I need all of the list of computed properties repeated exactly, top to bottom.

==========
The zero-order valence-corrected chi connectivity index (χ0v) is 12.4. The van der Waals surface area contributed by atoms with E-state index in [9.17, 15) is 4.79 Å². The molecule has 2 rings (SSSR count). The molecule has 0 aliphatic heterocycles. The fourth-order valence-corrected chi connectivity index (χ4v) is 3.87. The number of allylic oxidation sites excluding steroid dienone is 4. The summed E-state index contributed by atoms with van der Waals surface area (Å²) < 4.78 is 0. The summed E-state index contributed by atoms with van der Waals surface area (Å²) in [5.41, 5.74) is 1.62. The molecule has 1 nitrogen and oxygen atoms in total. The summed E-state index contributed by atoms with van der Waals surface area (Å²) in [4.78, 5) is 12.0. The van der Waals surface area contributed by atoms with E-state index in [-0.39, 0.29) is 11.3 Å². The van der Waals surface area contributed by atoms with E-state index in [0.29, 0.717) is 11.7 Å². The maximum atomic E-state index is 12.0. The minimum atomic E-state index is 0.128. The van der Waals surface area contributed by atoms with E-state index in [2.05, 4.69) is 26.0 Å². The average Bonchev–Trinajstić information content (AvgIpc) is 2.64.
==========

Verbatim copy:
The zero-order valence-corrected chi connectivity index (χ0v) is 12.4. The van der Waals surface area contributed by atoms with E-state index in [9.17, 15) is 4.79 Å². The molecule has 2 rings (SSSR count). The molecule has 0 aliphatic heterocycles. The fourth-order valence-corrected chi connectivity index (χ4v) is 3.87. The number of allylic oxidation sites excluding steroid dienone is 4. The summed E-state index contributed by atoms with van der Waals surface area (Å²) < 4.78 is 0. The summed E-state index contributed by atoms with van der Waals surface area (Å²) in [5.41, 5.74) is 1.62. The molecule has 1 nitrogen and oxygen atoms in total. The summed E-state index contributed by atoms with van der Waals surface area (Å²) in [4.78, 5) is 12.0. The van der Waals surface area contributed by atoms with E-state index in [-0.39, 0.29) is 11.3 Å². The van der Waals surface area contributed by atoms with E-state index in [0.29, 0.717) is 11.7 Å². The maximum atomic E-state index is 12.0. The minimum atomic E-state index is 0.128. The van der Waals surface area contributed by atoms with E-state index in [2.05, 4.69) is 26.0 Å². The average Bonchev–Trinajstić information content (AvgIpc) is 2.64.